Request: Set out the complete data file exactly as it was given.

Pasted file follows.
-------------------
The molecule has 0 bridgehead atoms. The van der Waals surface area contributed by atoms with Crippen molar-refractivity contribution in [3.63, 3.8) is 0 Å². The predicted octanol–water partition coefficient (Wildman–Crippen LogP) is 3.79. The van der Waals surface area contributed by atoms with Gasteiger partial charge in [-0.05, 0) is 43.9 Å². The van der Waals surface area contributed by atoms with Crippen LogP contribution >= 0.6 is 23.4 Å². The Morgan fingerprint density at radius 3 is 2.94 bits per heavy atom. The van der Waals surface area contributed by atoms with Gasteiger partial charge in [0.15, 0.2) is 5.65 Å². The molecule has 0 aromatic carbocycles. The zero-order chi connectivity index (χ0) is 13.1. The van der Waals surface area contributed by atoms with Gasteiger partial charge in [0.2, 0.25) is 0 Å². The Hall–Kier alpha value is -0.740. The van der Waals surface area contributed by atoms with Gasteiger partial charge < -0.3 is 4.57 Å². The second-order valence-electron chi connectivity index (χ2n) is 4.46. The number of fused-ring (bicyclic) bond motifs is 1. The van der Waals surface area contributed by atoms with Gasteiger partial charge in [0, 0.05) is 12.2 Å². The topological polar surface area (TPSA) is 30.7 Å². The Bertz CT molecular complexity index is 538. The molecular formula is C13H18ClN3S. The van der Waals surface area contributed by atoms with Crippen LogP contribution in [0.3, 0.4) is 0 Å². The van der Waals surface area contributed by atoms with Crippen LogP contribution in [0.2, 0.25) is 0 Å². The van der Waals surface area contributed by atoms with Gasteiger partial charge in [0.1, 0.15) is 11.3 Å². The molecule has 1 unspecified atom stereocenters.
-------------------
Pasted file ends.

The molecule has 0 bridgehead atoms. The van der Waals surface area contributed by atoms with Crippen molar-refractivity contribution in [3.63, 3.8) is 0 Å². The predicted octanol–water partition coefficient (Wildman–Crippen LogP) is 3.79. The van der Waals surface area contributed by atoms with Gasteiger partial charge in [-0.05, 0) is 43.9 Å². The van der Waals surface area contributed by atoms with Crippen LogP contribution >= 0.6 is 23.4 Å². The Morgan fingerprint density at radius 3 is 2.94 bits per heavy atom. The van der Waals surface area contributed by atoms with Gasteiger partial charge in [0.15, 0.2) is 5.65 Å². The molecule has 0 aromatic carbocycles. The zero-order chi connectivity index (χ0) is 13.1. The van der Waals surface area contributed by atoms with Gasteiger partial charge in [0.2, 0.25) is 0 Å². The Hall–Kier alpha value is -0.740. The van der Waals surface area contributed by atoms with Gasteiger partial charge < -0.3 is 4.57 Å². The second-order valence-electron chi connectivity index (χ2n) is 4.46. The number of fused-ring (bicyclic) bond motifs is 1. The van der Waals surface area contributed by atoms with Gasteiger partial charge in [0, 0.05) is 12.2 Å². The topological polar surface area (TPSA) is 30.7 Å². The Bertz CT molecular complexity index is 538. The molecular formula is C13H18ClN3S. The van der Waals surface area contributed by atoms with Crippen LogP contribution in [0.3, 0.4) is 0 Å². The van der Waals surface area contributed by atoms with Crippen LogP contribution in [0.2, 0.25) is 0 Å². The van der Waals surface area contributed by atoms with Gasteiger partial charge in [0.1, 0.15) is 11.3 Å². The molecule has 1 unspecified atom stereocenters.